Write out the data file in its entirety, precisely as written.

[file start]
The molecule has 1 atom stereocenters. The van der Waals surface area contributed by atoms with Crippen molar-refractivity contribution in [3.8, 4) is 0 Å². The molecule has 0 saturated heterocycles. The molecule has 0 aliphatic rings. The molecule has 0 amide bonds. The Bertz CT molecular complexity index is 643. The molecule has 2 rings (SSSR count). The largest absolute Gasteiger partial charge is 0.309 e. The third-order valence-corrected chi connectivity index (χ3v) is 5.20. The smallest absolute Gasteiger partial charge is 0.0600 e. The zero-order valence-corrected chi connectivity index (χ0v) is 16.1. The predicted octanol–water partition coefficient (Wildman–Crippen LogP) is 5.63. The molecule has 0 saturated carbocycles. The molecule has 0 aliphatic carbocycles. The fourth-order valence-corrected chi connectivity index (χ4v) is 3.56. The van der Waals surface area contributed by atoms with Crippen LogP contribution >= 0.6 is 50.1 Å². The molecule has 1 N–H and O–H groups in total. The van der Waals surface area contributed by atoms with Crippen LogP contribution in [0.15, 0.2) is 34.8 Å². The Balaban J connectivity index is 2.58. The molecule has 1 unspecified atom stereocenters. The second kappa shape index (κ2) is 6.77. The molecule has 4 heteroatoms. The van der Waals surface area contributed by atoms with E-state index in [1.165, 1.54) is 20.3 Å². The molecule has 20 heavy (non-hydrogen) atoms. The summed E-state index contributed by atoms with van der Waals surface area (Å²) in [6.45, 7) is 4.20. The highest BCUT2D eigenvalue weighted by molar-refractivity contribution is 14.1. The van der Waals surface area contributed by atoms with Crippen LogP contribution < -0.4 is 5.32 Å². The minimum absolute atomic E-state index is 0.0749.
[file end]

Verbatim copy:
The molecule has 1 atom stereocenters. The van der Waals surface area contributed by atoms with Crippen molar-refractivity contribution in [3.8, 4) is 0 Å². The molecule has 0 saturated heterocycles. The molecule has 0 aliphatic rings. The molecule has 0 amide bonds. The Bertz CT molecular complexity index is 643. The molecule has 2 rings (SSSR count). The largest absolute Gasteiger partial charge is 0.309 e. The third-order valence-corrected chi connectivity index (χ3v) is 5.20. The smallest absolute Gasteiger partial charge is 0.0600 e. The zero-order valence-corrected chi connectivity index (χ0v) is 16.1. The predicted octanol–water partition coefficient (Wildman–Crippen LogP) is 5.63. The molecule has 0 saturated carbocycles. The molecule has 0 aliphatic carbocycles. The fourth-order valence-corrected chi connectivity index (χ4v) is 3.56. The van der Waals surface area contributed by atoms with Crippen LogP contribution >= 0.6 is 50.1 Å². The molecule has 1 N–H and O–H groups in total. The van der Waals surface area contributed by atoms with Crippen LogP contribution in [0.15, 0.2) is 34.8 Å². The Balaban J connectivity index is 2.58. The molecule has 1 unspecified atom stereocenters. The second kappa shape index (κ2) is 6.77. The molecule has 4 heteroatoms. The van der Waals surface area contributed by atoms with E-state index in [1.165, 1.54) is 20.3 Å². The molecule has 20 heavy (non-hydrogen) atoms. The summed E-state index contributed by atoms with van der Waals surface area (Å²) in [6.45, 7) is 4.20. The highest BCUT2D eigenvalue weighted by molar-refractivity contribution is 14.1. The van der Waals surface area contributed by atoms with Crippen LogP contribution < -0.4 is 5.32 Å². The minimum absolute atomic E-state index is 0.0749.